Rote memorization is by far my least favorite way to win a game. Mario requires the player to build up a set of skills, and then provides levels where those skills are used in response to the level design. Mega Man requires some in-game knowledge, but generally for abstract things like “use x weapon on y monster”. Even Bionic Commando, that bitch-hard game with the incredibly high learning curve, mostly involves assessing risks on the screen and then reacting to those risks.
Castlevania involves knowing what your next action is going to be before you perform it, every screen, for the entire game. Because the only winning strategy is “get the super weapon and then keep it”, riskier approaches are penalized too severely.
I think it’s very telling that videos of good Castlevania players always feature them knowing what’s going to happen before it does. The best Mega Man and Metroid players do the same thing, but underneath them is an entire class of merely-good players who just take the game as it comes. It’s a bit frightening to me that I can break Level 5 of Castlevania down into a list of discrete actions, but not, say, Snake Man’s level of Mega Man 3, which I have played fifty times as much.
Brainstorming ways to fix this terrible, terrible game are counter-productive because its fans like it just the way it is. I generally think it’s a good thing when they fix obvious problems with my favorite old games for re-release, but then I tend to love the old games despite their flaws, not because of them.
My knee-jerk reaction here is to just point at Super Castlevania IV, because that game keeps all the fun and challenging things about the formula while changing or removing all the things that make me want to rip my hair out. Let’s pretend that’s a cop-out answer, though, and that turning Castlevania into Castlevania IV is not desireable, even though it would be totally sweet.
Let’s also pretend that we’re limited to small tweaks, rather than sweeping changes to the game. We’ll accept that the game is basically good, and that we want to keep as much of it intact as possible.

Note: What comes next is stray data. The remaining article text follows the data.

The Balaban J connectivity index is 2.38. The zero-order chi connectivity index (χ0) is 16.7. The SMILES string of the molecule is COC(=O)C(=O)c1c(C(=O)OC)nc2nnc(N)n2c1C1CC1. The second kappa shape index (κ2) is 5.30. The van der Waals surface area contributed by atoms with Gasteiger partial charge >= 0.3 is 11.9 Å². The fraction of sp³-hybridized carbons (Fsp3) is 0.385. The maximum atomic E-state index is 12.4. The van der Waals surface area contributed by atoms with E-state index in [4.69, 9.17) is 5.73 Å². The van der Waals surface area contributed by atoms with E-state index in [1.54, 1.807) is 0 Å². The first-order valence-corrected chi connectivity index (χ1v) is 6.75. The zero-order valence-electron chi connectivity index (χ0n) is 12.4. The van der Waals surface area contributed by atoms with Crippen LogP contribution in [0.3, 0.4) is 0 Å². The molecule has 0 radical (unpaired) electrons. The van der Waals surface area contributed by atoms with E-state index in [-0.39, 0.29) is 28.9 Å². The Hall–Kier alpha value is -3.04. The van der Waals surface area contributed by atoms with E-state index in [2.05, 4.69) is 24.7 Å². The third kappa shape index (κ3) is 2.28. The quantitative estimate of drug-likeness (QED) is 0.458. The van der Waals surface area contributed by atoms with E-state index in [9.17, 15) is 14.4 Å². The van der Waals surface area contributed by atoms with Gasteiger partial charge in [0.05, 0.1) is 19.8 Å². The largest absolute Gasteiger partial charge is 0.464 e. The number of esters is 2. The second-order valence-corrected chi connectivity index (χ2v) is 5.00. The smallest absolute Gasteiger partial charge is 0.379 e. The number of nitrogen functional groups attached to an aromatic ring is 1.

First, I would remove the first two levels of whips. The game drops the whip upgrades so quickly that you never play with the starting whip anyway. There is a weird edge case where instead of a whip upgrade you will get a double shot after you die and respawn. This means that once in a while, for no discernible reason, you sometimes have to play an extra screen or two with a short whip. There are maybe two spots in the game where this matters, and when it matters it is always “well, I got screwed” rather than “well, that was neat!” Learning the levels with the long chain whip is already difficult enough that learning backup plans for the leather whip seems unnecessary.
Next I would eliminate subweapons as random monster drops. Losing your advantages because of death really sucks, but it’s appropriate. Players should lose some state because of failure. Losing your advantages because a monster randomly dropped a knife, though, is abusive and adds nothing to the game. Players should never feel afraid of death drops in this sort of game; kill the monster, grab whatever it drops, and move on. Can you imagine if robots in Mega Man randomly dropped items that sapped your weapon energy? That’s what happens on certain screens of Castlevania.
Then I would alter the Level 4 and Level 5 boss fights, but only slightly. Both fights require you to watch multiple objects on the screen, anticipate their movement, and dodge accordingly. You can’t dodge them after they’re coming your way; at that point it’s already too late. I consider myself an average player, and I can’t win these fights unless I have the correct subweapon or phenomenal luck. I think that’s unfortunate.
For the Level 4 boss (The Creature), I would slightly increase the amount of time Igor stays stunned when you hit him, and add a slight delay between the time his stun wears off and his next jump. Alternating hits between Igor and The Creature is a good strategy, and I think players should be rewarded for discovering it rather than disappointed when they discover it but can’t do it because it requires insane timing to actually pull off.